Ryanair passengers who witnessed a ground collision that damaged their Boeing 737-800 and an American Airlines 767-300 failed to prevent the aircraft departing after poor crew communication led the pilots to believe the jets had not made contact.

Several passengers on the Ryanair service from Barcelona to Ibiza thought the 737 had struck the 767 as it attempted to manoeuvre behind the American aircraft, which was waiting at a holding point for runway 25L.

But although one passenger spoke to a flight attendant, Spanish investigators state that "deficiencies in the communications" between cabin crew and the pilots meant that the severity of the incident went unrecognised.

Both aircraft subsequently took off. While the 737 was later found to have a scratched starboard winglet, the 767 had a gash in its outboard left-hand horizontal stabiliser, and was withdrawn from service for repair.

 Ryanair 737-800


A Ryanair 737 took off despite passengers reporting they had struck another aircraft

Spanish investigation authority CIAIAC, citing cabin crew statements, says that as the passenger left their seat to speak to the flight attendant, several other passengers "nervously looked out the windows on the right side".

"They were speaking in Spanish, so the cabin crew did not understand very well what they were saying," it adds. "Another passenger told them in English that some passengers thought they had hit the other [aircraft]."

But when the message was relayed to the cockpit, only a single call-chime was used - as opposed to three chimes for a serious problem - and the captain "did not sense much concern" in the flight attendant's voice.

Both 737 pilots were already aware of the tight clearance and, as the jets converged, had been in the process of verifying the separation. Shortly before the cabin call, the captain had stopped the 737 and left her seat to check the distance, and reassured the co-pilot that the two aircraft were not touching.

"The captain was under the impression that only one passenger had witnessed the contact, and not several as she later discovered," says CIAIAC.

"She said that her decision to continue with the flight would probably have been different if she had known that several passengers had reported contact."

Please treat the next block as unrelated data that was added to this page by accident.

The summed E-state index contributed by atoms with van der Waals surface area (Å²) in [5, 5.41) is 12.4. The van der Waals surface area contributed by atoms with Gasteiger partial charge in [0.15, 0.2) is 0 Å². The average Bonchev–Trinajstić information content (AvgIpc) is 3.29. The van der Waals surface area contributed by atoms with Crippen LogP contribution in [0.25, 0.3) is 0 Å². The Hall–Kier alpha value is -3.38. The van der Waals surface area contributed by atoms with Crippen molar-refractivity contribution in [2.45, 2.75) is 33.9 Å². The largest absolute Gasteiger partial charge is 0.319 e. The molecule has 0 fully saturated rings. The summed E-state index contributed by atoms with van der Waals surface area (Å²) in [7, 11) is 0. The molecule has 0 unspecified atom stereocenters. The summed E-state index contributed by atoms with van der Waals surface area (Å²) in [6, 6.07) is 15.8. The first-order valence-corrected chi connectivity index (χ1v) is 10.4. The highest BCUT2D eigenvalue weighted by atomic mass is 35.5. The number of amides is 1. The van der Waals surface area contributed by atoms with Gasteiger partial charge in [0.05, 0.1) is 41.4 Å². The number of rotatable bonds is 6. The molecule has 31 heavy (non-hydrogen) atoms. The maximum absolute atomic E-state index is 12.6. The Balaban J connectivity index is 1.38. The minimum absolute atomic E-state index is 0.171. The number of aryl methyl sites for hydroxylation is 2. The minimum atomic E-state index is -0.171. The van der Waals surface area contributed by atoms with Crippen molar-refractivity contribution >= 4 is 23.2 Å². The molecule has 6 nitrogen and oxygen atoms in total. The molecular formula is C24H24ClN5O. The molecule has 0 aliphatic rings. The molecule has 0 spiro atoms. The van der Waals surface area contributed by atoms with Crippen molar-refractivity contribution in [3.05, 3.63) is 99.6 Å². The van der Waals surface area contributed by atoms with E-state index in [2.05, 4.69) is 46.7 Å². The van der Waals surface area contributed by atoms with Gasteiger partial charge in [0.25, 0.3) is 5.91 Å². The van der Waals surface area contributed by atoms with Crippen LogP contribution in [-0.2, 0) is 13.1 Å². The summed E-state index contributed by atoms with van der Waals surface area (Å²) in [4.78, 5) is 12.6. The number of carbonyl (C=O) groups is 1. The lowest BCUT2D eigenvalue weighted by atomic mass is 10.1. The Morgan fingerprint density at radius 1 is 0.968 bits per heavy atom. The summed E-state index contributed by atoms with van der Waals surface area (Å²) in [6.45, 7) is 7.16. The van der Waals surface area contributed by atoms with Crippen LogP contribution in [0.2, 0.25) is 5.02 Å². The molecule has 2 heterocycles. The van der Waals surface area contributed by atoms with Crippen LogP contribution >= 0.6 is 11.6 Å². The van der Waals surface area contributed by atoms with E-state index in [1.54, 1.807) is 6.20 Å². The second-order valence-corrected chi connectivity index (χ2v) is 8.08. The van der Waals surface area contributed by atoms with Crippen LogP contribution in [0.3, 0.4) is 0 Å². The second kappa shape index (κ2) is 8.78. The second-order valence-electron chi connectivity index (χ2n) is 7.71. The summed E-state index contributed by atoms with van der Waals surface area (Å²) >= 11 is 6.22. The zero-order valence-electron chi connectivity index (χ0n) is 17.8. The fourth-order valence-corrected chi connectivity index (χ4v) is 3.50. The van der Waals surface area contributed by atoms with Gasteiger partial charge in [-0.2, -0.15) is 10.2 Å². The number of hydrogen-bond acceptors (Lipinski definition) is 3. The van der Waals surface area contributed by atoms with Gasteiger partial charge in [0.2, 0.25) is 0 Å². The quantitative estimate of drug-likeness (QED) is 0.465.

During the flight one of the passengers - who said he was an engineer - expressed concern at the decision, under the circumstances, to proceed with the departure.

"After deplaning in Ibiza, several passengers also voiced their preoccupation over the situation," adds CIAIAC.

Neither of the pilots of the American 767 had been aware of the collision, despite the damage to the stabiliser.

CIAIAC says that while the Ryanair passengers' reports were relayed to the cockpit, the flight attendant "seems to have been unaware of the safety implication of the information she was providing", and her manner of expression indicated "hesitation" as to whether she ought to have been interrupting the pilots.

"During the flight to Ibiza several passengers expressed their unease over the incident to the cabin crew, but at no point did the [flight attendants] contact the pilots to convey the passengers' concerns," it adds.

Ryanair's procedures specifically state that cabin crew must not assume that the pilots are aware of serious problems. Investigators have nevertheless recommended that the carrier reassess its training for on-board communications.

CIAIAC says the cockpit-voice recorders were overwritten and acceleration information from the flight-data recorder could not identify the precise moment of the collision, and investigators could not draw up a detailed analysis of the geometry.

But the inquiry points out that the 767 had initially been waiting 50-60ft (15-18m) from the holding point. Its crew had been aware, from radio transmissions, that the 737 was experiencing difficulty passing behind, and subsequently moved the larger jet about 15ft closer to the holding point - although the collision had already occurred by this time.

Source: Flight International